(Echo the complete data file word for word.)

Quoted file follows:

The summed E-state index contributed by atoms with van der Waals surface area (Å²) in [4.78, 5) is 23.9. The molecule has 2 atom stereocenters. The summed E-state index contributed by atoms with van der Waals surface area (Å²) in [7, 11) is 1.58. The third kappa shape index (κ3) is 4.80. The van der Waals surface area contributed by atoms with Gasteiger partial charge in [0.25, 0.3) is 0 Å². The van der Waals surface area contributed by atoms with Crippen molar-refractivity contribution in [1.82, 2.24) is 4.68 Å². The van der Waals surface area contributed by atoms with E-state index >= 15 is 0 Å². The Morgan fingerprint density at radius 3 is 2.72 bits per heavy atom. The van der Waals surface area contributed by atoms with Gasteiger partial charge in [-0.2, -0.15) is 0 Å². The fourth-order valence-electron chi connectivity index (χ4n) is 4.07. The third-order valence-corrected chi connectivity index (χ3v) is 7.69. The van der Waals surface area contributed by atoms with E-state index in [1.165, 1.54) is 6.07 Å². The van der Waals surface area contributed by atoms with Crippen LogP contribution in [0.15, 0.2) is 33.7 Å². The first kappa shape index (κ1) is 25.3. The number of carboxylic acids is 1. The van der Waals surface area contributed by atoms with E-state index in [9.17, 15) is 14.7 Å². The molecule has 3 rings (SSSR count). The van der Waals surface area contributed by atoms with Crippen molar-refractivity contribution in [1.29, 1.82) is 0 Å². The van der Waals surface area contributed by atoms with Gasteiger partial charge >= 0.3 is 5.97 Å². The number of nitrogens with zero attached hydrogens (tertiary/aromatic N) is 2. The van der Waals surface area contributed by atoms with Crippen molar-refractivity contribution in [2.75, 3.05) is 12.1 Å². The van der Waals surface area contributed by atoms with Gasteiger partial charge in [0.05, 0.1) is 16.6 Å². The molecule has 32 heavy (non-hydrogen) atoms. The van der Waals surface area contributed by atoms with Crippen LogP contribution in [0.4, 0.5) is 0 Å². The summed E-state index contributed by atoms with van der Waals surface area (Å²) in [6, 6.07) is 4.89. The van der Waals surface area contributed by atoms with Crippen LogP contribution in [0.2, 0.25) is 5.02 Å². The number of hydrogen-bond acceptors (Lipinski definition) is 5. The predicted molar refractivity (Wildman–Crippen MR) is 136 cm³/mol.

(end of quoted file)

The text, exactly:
The summed E-state index contributed by atoms with van der Waals surface area (Å²) in [4.78, 5) is 23.9. The molecule has 2 atom stereocenters. The summed E-state index contributed by atoms with van der Waals surface area (Å²) in [7, 11) is 1.58. The third kappa shape index (κ3) is 4.80. The van der Waals surface area contributed by atoms with Gasteiger partial charge in [0.25, 0.3) is 0 Å². The van der Waals surface area contributed by atoms with Crippen molar-refractivity contribution in [1.82, 2.24) is 4.68 Å². The van der Waals surface area contributed by atoms with E-state index >= 15 is 0 Å². The Morgan fingerprint density at radius 3 is 2.72 bits per heavy atom. The van der Waals surface area contributed by atoms with Gasteiger partial charge in [-0.2, -0.15) is 0 Å². The fourth-order valence-electron chi connectivity index (χ4n) is 4.07. The third-order valence-corrected chi connectivity index (χ3v) is 7.69. The van der Waals surface area contributed by atoms with E-state index in [1.165, 1.54) is 6.07 Å². The van der Waals surface area contributed by atoms with Crippen LogP contribution in [0.15, 0.2) is 33.7 Å². The first kappa shape index (κ1) is 25.3. The number of carboxylic acids is 1. The van der Waals surface area contributed by atoms with E-state index in [9.17, 15) is 14.7 Å². The molecule has 3 rings (SSSR count). The van der Waals surface area contributed by atoms with Crippen molar-refractivity contribution in [1.29, 1.82) is 0 Å². The van der Waals surface area contributed by atoms with Gasteiger partial charge >= 0.3 is 5.97 Å². The number of nitrogens with zero attached hydrogens (tertiary/aromatic N) is 2. The van der Waals surface area contributed by atoms with Crippen molar-refractivity contribution in [2.75, 3.05) is 12.1 Å². The van der Waals surface area contributed by atoms with Gasteiger partial charge in [0.05, 0.1) is 16.6 Å². The molecule has 32 heavy (non-hydrogen) atoms. The van der Waals surface area contributed by atoms with Crippen LogP contribution in [0.4, 0.5) is 0 Å². The summed E-state index contributed by atoms with van der Waals surface area (Å²) in [6, 6.07) is 4.89. The van der Waals surface area contributed by atoms with Crippen LogP contribution in [0.2, 0.25) is 5.02 Å². The number of hydrogen-bond acceptors (Lipinski definition) is 5. The predicted molar refractivity (Wildman–Crippen MR) is 136 cm³/mol.